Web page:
According to the present invention, there is provided a system for driving a dynamic RAM device having a plurality of blocks, each of said plurality of blocks including memory cells arranged in rows and columns, with word decoders connected to the rows and sense amplifiers and column decoders connected to the columns, comprising: a first generating means for generating a row enable signal during an access mode in which one of said memory cells is accessed; a second generating means for generating a column enable signal during the access mode; a third generating means for generating a refresh control signal during a refresh mode in which said memory cells are refreshed; a row-selecting means, connected to the first and second generating means, for receiving the row enable signal and for supplying a first part of row address signals to select one row of each block to the word decoders, the row-selecting means generating a plurality of row address clock signals corresponding to each block in accordance with a second part of the row address signals and the refresh control signal; a block activating means, connected to the row-selecting means and to the blocks, for receiving the row address clock signals to activate one of the blocks during the access mode and to activate all of the blocks during the refresh mode; a column-selecting means, connected to the third generating means, for supplying column address signals to the column decoders, so that one column of each block is selected during the access mode, the column-selecting means being disabled by the refrech control signal during the refresh mode.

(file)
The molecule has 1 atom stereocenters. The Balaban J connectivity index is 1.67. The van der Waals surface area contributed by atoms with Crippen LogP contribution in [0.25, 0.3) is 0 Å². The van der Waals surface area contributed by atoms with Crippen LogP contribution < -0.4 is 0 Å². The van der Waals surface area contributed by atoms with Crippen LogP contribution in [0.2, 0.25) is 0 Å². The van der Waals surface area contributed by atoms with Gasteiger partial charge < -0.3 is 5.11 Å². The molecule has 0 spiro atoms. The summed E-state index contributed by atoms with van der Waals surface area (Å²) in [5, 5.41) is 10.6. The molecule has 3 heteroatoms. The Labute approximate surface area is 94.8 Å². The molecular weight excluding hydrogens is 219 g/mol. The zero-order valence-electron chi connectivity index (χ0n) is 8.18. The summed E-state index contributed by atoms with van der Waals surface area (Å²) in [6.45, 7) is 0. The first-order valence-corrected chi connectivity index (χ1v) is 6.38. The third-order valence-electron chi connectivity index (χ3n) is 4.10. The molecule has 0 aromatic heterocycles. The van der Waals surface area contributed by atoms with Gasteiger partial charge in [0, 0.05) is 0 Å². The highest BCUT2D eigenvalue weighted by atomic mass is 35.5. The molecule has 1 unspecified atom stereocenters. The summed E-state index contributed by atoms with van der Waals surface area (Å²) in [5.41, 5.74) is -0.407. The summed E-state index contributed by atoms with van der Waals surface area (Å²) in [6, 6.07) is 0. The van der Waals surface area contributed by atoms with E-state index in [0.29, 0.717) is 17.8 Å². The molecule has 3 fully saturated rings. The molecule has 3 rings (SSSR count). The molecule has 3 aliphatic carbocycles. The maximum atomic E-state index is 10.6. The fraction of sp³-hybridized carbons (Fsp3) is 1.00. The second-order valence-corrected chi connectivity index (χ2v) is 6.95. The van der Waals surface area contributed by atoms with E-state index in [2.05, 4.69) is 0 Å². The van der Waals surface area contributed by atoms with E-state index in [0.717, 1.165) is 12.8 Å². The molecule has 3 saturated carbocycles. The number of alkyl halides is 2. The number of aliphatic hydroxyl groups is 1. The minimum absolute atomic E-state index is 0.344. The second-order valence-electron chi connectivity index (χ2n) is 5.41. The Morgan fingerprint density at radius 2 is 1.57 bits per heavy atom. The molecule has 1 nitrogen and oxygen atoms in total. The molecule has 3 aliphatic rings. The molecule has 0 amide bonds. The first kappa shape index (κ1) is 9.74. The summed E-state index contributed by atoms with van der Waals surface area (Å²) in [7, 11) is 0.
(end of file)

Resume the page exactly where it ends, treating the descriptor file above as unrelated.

The present invention will be more clearly understood from the description as set forth below contrasting the present invention with the prior art and referring to the accompanying drawings.

BRIEF DESCRIPTION OF THE DRAWINGS

FIG. 1 is a block circuit diagram illustrating one prior art system for driving a dynamic RAM device;

FIG. 2, including FIGS. 2A and 2B, is a timing diagram of the signals appearing in the circuit of FIG. 1 for explaining the access mode;